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Slaughter & Rees Report - One Foot on the Brake and One on the Gas

December 23, 2013 --

Nobel laureate Robert Solow once quipped that, “Monetary policy is like driving a car along a winding road, when the car responds to the steering wheel with a lag that can range from 10 seconds to a minute or so.” This metaphor came to mind last week with the announcement by the Federal Reserve Open Market Committee that the Fed plans to slow its monthly bond purchases starting in January—from $85 billion to $75 billion, with subsequent reductions contingent on continued economic improvement. Thus will the Fed tap its monetary brakes, hoping to slow the Fed balance-sheet car without triggering a tailspin—or something worse—that hurts passersby including the U.S. labor market, the overall U.S. economy, and global capital markets.

The Fed justified its taper on the basis of “cumulative progress toward maximum employment and the improvement in the outlook for labor market conditions.” But the economic road ahead remains quite foggy. U.S. unemployment has dropped to 7 percent, down from 7.9 percent in January, though a substantial portion of this decline came from discouraged people exiting the labor force and thus not counting in the unemployment statistics. Persistently weak features of the labor market like this help explain why the Fed now expects to keep interest rates low “well past the time” unemployment falls under 6.5 percent. This policy, coupled with the reduced bond buying, is akin to driving with one foot on the brake and one on the gas.

Similar to the healing-but-still-weak labor market is the overall U.S. economy. Annual growth in U.S. gross domestic product has averaged 2.3 percent since the recession ended in mid-2009; the average post-recession growth rate in the first four years of recessions since World War II has been 4.1 percent. For a bit more fog over the road, don’t forget that old bugaboo: inflation. The Fed’s preferred measure grew by just 0.7 percent in the 12 months through October—well below its stated target of about 2 percent, and a source of puzzlement and worry to some.

Adding to the uncertainty up ahead has been the continued strong rise in equity prices. The S&P 500 is, as we write this, up 27 percent for the year (and last Wednesday with the Fed’s announcement it rose nearly 1.7 percent, reaching a record closing high). Only 45 stocks in the index were in negative territory through last week. There has been only one other year since 1980 that the index had more companies recording market gains. “It’s hard to pick a loser,” one S&P analyst recently concluded.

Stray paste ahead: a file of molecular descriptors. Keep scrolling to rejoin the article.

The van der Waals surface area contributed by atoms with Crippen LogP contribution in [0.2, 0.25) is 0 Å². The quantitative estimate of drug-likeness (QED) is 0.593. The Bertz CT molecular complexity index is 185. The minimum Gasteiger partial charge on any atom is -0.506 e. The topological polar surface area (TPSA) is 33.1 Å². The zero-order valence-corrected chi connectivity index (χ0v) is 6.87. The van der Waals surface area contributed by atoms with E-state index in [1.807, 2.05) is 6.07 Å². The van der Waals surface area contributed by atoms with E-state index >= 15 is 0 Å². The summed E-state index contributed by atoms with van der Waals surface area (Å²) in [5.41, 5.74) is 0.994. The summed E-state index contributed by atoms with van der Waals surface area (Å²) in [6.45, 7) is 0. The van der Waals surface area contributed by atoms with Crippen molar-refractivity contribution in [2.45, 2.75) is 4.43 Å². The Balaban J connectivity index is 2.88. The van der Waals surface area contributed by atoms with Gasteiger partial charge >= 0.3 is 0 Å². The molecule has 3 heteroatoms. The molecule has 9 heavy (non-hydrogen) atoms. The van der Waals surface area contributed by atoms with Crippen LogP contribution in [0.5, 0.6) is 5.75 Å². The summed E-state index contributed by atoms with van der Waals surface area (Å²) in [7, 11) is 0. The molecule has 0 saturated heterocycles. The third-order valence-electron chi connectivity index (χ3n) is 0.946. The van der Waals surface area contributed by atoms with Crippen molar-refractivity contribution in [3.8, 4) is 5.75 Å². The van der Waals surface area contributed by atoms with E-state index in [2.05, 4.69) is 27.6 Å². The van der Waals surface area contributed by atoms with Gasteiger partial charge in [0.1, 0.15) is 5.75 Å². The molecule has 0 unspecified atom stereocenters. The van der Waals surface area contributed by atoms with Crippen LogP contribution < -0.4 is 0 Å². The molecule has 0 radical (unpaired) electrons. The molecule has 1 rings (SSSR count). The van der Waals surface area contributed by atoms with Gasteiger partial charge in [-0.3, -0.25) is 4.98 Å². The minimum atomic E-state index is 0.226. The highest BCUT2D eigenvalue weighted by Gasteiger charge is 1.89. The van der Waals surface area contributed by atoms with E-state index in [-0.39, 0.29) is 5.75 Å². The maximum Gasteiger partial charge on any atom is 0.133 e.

Hard to pick a loser? Is the United States in the throes of what Alan Greenspan famously called “irrational exuberance”? The S&P traded at 28 times prior-year earnings at its peak in 2000; its current price/earnings ratio is 17. The Nasdaq Composite's ratio was 142 at its peak; it is 22 now. Surveying this landscape, last month one market-watcher commented, “Stock prices have risen pretty robustly,” while cautioning that a review of several valuation measures, such as equity-risk premiums, indicated that, “you would not see stock prices in territory that suggest…bubble-like conditions.”

That market-watcher was Janet Yellen, on track to replace Ben Bernanke as the Federal Reserve Chair on Feb. 1. But as we (with different metaphors) and others have observed, the road ahead will test even the most seasoned central banker. No central banker has ever unwound monetary expansion like what the Fed has undertaken—expansion that, as Chairman Bernanke said last week, has been “unprecedented in both scale and scope.”

Today actually marks the 100th anniversary of the Fed’s creation. In this season of glad tidings, hopes, and wish lists, we wish the Fed—its talented leaders and highly-capable staff—a very happy birthday. And, we hope that soon-to-be Chair Yellen proves a capable driver.

(The Slaughter & Rees Report wishes all our readers a restful holiday season and new year. In this spirit, we are on vacation next week and will resume publication in early January.)

Articles © 2013 Matthew Slaughter and Matthew Rees. All rights reserved.
Publication © 2013 Trustees of Dartmouth College. All rights reserved.

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